Passports and Pink Slips
Some of us are illegal, and some are not wanted,
Our work contract's out and we have to move on;
Six hundred miles to that Mexican border,
They chase us like outlaws, like rustlers, like thieves.
The sky plane caught fire over Los Gatos Canyon,
A fireball of lightning, and shook all our hills,
Who are all these friends, all scattered like dry leaves?
The radio says, "They are just deportees"
-- "Deportee," Woody Guthrie
In January 1948, a charter plane carrying 28 Mexican farm workers from Oakland to the El Centro, CA, Deportation Center crashed in Los Gatos; all of the farm workers perished in the accident. Most likely, at least some of those who died onboard the airplane planned to take advantage of a provision in the 1947 labor agreement between the US and Mexico, which allowed undocumented immigrants to gain documented status as temporary contract laborers (called "braceros") if they crossed back to the Mexican side of the border. The bracero program, the precursor to contemporary H-class visas, was a program for US agriculturalists to recruit workers from Mexico, ultimately allowing for 4.5 million Mexican nationals to legally contract for temporary work in the US between 1942 and 1964.
After reading reports of the crash in Los Gatos, US songwriter Woody Guthrie wrote his poem "Deportee." The poem was later set to music to become a classic song of the US labor movement. In the chorus, Guthrie addresses farm working immigrants who are deported at the end of the harvest: "You won't have a name when you ride the big airplane/ All they will call you will be 'deportees'". After a different set of plane crashes on September 11, 2001, immigrants have been detained and deported. They are known as "detainees", "deportees", or sometimes, "terrorists," rather than by their names. Guthrie gave names to those who died: "Goodbye to my Juan, goodbye Rosalita/ Adios mis amigos, Jesus y Maria". More recently, at demonstrations and actions of solidarity and resistance, activists have responded in a similar manner by handing out badges with the names, ages and countries of origin of immigrants missing and detained since the declaration of the "War on Terrorism."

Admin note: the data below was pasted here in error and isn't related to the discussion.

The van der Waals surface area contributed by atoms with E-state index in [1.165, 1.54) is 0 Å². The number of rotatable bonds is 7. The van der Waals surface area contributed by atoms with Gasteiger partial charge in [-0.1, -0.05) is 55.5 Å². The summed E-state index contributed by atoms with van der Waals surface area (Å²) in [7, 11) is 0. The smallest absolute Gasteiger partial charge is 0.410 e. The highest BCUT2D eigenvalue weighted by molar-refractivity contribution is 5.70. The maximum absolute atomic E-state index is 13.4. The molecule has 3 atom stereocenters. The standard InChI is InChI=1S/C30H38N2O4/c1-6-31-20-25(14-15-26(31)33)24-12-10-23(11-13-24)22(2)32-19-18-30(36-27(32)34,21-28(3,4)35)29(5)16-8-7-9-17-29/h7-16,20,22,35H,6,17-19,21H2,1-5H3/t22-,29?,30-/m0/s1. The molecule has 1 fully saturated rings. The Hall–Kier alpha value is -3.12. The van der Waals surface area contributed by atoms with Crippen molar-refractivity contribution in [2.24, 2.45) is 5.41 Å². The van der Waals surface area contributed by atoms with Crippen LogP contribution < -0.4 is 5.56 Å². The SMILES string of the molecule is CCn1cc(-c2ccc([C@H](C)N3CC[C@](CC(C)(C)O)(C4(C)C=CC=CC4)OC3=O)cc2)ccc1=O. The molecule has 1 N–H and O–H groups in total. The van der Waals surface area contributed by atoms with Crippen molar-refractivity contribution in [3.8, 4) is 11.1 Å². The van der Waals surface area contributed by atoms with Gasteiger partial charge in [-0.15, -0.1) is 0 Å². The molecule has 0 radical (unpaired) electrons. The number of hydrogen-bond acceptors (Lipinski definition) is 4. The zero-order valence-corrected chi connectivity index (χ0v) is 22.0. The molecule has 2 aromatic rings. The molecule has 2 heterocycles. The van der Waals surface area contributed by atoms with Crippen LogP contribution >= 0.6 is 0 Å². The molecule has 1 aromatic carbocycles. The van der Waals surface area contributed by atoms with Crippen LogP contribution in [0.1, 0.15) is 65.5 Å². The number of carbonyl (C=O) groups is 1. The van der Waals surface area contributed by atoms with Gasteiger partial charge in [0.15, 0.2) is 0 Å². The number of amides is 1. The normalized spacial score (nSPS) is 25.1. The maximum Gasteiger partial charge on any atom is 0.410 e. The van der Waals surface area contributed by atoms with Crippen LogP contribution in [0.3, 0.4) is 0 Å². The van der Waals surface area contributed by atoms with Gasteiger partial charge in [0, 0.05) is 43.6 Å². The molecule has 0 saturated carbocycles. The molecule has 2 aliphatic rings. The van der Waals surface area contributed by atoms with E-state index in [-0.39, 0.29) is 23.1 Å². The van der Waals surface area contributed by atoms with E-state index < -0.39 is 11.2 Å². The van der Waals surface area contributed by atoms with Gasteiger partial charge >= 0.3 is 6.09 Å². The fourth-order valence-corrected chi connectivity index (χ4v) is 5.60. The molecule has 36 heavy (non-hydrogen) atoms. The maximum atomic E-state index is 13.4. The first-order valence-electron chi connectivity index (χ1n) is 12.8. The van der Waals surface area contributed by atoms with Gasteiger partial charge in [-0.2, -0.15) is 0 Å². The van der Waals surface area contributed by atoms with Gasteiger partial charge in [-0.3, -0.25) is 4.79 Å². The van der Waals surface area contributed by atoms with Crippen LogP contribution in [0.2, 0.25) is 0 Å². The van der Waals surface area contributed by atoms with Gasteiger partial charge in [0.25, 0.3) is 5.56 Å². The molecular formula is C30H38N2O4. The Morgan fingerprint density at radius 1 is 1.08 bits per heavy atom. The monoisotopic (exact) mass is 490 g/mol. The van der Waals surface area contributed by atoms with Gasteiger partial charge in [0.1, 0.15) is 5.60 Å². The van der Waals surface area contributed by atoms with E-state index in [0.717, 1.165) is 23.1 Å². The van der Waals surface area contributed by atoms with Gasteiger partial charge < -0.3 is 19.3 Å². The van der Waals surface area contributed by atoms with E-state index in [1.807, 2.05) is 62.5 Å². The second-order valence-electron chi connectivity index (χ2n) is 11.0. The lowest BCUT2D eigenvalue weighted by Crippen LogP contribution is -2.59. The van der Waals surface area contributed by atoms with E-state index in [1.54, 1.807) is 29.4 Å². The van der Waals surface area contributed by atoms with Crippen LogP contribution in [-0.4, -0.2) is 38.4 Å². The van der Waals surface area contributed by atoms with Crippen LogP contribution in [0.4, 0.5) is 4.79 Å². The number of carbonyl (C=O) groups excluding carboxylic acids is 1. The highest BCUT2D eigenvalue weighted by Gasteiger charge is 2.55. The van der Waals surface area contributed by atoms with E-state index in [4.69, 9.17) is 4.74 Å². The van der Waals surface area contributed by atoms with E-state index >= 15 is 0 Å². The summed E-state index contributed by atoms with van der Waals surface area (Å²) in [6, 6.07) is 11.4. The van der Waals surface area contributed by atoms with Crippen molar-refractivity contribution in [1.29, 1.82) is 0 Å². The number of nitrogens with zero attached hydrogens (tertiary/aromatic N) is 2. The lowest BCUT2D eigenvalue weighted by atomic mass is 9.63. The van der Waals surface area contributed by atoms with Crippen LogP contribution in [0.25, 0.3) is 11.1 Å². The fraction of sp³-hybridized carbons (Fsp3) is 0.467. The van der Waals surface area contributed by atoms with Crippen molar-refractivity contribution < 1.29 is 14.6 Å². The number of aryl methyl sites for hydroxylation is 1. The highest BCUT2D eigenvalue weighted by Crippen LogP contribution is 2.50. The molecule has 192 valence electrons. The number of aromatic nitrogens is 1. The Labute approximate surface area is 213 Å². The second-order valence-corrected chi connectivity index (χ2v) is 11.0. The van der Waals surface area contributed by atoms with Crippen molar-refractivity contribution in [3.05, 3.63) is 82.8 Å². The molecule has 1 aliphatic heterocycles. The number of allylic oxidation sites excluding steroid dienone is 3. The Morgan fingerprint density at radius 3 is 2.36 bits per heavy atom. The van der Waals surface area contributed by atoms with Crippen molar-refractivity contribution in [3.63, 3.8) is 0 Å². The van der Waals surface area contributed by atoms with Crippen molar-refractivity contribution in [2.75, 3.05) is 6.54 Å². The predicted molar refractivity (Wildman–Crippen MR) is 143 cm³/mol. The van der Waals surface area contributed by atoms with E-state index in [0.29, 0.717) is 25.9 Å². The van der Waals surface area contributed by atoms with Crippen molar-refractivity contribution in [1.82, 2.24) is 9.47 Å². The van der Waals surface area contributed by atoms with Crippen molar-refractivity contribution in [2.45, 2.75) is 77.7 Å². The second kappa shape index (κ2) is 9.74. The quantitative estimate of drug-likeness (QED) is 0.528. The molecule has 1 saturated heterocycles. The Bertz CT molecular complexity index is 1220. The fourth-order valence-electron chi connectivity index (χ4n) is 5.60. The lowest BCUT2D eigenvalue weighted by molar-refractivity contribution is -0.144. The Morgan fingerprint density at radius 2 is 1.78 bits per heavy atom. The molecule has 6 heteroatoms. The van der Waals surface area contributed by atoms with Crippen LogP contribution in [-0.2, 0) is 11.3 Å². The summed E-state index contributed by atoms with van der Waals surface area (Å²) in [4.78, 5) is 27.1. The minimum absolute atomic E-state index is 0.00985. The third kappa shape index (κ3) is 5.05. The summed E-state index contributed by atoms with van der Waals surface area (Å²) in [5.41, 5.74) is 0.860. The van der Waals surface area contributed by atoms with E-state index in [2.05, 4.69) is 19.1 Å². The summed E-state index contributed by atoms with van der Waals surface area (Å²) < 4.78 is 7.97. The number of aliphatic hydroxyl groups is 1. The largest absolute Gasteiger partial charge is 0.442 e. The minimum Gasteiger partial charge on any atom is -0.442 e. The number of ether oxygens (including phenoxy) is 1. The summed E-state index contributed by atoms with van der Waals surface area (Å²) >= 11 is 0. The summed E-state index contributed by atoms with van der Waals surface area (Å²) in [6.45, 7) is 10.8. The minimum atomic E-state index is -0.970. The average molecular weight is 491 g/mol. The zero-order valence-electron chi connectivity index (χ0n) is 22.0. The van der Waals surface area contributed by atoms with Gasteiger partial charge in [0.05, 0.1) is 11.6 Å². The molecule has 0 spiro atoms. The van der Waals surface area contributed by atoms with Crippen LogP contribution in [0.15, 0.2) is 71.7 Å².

The 9/11 airplane hijackings and crashes were cast as an "Attack on America," but many of the domestic victims of the attacks, and the reactions to the attacks, have been immigrants, people who lack many of the rights of US citizens. Immigrants are a class separated from "America" by legal status, especially in relation to access to jobs, benefits, and political participation. The US engineered "War on Terrorism" has in many ways been a war on immigrants, especially those from Arab or Muslim backgrounds. Although many of the recent turns in public understandings of race and immigration -- such as increased support for racial profiling of Arabs -- can be explained as fallout from the "War on Terrorism," other factors such as the recessionary downturn in the economy since spring 2001 have also influenced these shifts. The position of immigrants of color in US society during this war should not be thought of in isolation from their position during the current economic recession.